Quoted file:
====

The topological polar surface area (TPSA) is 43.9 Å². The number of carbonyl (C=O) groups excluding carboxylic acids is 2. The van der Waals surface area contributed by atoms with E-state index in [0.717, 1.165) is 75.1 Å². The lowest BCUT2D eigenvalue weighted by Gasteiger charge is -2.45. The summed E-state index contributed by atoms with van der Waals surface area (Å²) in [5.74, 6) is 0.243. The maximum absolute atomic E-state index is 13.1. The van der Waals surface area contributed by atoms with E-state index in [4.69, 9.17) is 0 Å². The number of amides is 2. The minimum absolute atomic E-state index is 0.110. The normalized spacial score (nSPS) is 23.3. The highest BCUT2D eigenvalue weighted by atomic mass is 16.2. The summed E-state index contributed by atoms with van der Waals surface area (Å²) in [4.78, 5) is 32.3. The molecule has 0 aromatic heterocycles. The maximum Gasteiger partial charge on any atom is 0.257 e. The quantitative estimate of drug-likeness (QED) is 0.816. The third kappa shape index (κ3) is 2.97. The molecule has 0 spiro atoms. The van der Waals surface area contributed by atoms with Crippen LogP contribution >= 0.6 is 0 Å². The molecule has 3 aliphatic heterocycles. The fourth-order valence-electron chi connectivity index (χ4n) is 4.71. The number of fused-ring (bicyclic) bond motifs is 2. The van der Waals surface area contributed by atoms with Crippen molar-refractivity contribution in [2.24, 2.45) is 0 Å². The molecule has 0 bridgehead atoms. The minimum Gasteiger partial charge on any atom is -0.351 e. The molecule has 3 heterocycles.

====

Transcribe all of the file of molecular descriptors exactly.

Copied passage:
The topological polar surface area (TPSA) is 43.9 Å². The number of carbonyl (C=O) groups excluding carboxylic acids is 2. The van der Waals surface area contributed by atoms with E-state index in [0.717, 1.165) is 75.1 Å². The lowest BCUT2D eigenvalue weighted by Gasteiger charge is -2.45. The summed E-state index contributed by atoms with van der Waals surface area (Å²) in [5.74, 6) is 0.243. The maximum absolute atomic E-state index is 13.1. The van der Waals surface area contributed by atoms with E-state index in [4.69, 9.17) is 0 Å². The number of amides is 2. The minimum absolute atomic E-state index is 0.110. The normalized spacial score (nSPS) is 23.3. The highest BCUT2D eigenvalue weighted by atomic mass is 16.2. The summed E-state index contributed by atoms with van der Waals surface area (Å²) in [4.78, 5) is 32.3. The molecule has 0 aromatic heterocycles. The maximum Gasteiger partial charge on any atom is 0.257 e. The quantitative estimate of drug-likeness (QED) is 0.816. The third kappa shape index (κ3) is 2.97. The molecule has 0 spiro atoms. The van der Waals surface area contributed by atoms with Crippen LogP contribution >= 0.6 is 0 Å². The molecule has 3 aliphatic heterocycles. The fourth-order valence-electron chi connectivity index (χ4n) is 4.71. The number of fused-ring (bicyclic) bond motifs is 2. The van der Waals surface area contributed by atoms with Crippen molar-refractivity contribution in [2.24, 2.45) is 0 Å². The molecule has 0 bridgehead atoms. The minimum Gasteiger partial charge on any atom is -0.351 e. The molecule has 3 heterocycles.